ALBANY, N.Y. (WTEN) — For eight years advocates in New York have been pushing for the Medical Aid in Dying Act., which would allow doctors to prescribe terminally ill patients with medicine that helps them die peacefully. Supporters of the bill lined the halls of the Capitol before sharing their personal testimonies. 

“Our daughter lived in Manhattan. She was a ballerina, and yoga instructor, as well as an artist, and she actually did a beautiful rooftop painting with a partner dancing on top of the canvas in Manhattan just days after she was diagnosed with a very severe tongue cancer,” said Amy and Dan Eilert who traveled from Dallas, Texas to push for the legislation. The Eilerts say it certainly would have helped their daughter, Ayla pass on without so much suffering.  “She went through all of the horrendous treatments, where chemoradiation just burned her severely,” said Ayla’s father, Dan. In just six months their daughter went from being completely healthy to bed ridden with metastasized cancer. Ayla died at 24-years-old and was laid to rest just over a year ago.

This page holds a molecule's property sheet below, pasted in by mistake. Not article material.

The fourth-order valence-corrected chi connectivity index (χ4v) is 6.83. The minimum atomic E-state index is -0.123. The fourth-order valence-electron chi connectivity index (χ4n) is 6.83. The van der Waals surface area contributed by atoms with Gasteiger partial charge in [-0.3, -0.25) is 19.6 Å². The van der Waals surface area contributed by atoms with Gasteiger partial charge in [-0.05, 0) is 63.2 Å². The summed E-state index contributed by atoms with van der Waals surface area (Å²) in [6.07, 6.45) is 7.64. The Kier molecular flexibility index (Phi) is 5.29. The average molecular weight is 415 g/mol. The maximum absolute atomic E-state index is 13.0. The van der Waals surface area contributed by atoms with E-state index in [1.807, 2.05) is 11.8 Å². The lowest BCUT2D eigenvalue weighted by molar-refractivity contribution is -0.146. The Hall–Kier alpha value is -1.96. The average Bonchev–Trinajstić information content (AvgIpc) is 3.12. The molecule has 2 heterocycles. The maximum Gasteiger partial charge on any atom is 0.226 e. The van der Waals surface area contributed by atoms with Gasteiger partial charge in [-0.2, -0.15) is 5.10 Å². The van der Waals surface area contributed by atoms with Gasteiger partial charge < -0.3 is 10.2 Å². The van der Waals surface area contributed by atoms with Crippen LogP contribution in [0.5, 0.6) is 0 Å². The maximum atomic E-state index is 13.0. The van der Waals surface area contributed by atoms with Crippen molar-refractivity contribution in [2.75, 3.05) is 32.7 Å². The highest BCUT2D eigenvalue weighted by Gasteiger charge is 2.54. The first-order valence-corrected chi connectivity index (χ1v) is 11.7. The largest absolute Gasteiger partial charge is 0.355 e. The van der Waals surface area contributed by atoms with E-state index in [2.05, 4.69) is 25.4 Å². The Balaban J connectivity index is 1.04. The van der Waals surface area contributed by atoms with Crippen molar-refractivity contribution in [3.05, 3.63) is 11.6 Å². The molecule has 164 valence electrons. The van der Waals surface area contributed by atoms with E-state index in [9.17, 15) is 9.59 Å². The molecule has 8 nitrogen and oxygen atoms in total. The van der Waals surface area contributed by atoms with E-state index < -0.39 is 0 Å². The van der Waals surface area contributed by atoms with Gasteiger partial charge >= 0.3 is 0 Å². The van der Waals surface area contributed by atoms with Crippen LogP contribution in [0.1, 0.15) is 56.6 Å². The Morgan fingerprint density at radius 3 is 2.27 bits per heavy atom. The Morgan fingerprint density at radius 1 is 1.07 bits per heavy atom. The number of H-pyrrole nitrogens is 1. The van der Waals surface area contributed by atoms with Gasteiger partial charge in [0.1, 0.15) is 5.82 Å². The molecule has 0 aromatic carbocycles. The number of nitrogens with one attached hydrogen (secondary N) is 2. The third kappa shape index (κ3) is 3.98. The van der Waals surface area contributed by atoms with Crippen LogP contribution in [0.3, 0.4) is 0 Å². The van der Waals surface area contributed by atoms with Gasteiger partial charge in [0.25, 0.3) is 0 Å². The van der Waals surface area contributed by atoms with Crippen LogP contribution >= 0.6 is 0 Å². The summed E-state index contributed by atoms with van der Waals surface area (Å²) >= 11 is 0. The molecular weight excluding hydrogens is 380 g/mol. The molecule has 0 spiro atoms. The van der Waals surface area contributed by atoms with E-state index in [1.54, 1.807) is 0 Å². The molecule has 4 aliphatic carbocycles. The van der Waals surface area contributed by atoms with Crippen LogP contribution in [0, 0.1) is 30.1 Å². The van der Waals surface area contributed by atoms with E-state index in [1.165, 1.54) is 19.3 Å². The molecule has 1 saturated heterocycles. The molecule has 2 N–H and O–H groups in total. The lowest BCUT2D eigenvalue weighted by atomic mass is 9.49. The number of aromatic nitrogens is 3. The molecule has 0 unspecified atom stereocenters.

Corrine Carey, Senior Campaign Director for Compassion & Choices in New York and New Jersey explained in part, why the bill hasn’t passed, “This bill isn’t a priority for anybody… until it is, until you or a loved one are facing down a terminal illness and all that’s left is suffering before death.” Right now Medical Aid in Dying is legal in 10 other states, including New Jersey. In order to be eligible for the drug a person has to be 18 years or older, be terminally ill with six months or less to live, mentally capable of making their own healthcare decisions and able to self-administer the medication. 

In a statement the Catholic Diocese said this legislation would pressure poor and underinsured people to end their lives, they went on to say, “A better, more compassionate solution is to invest in palliative care, which is woefully underutilized in New York, and which mitigates people’s desire for doctor-assisted suicide.” According to the organization Compassion and Choices, 56% of New Yorkers support the legislation. It’s never passed either house. We’ll keep you updated on where it stands in the Legislature this year.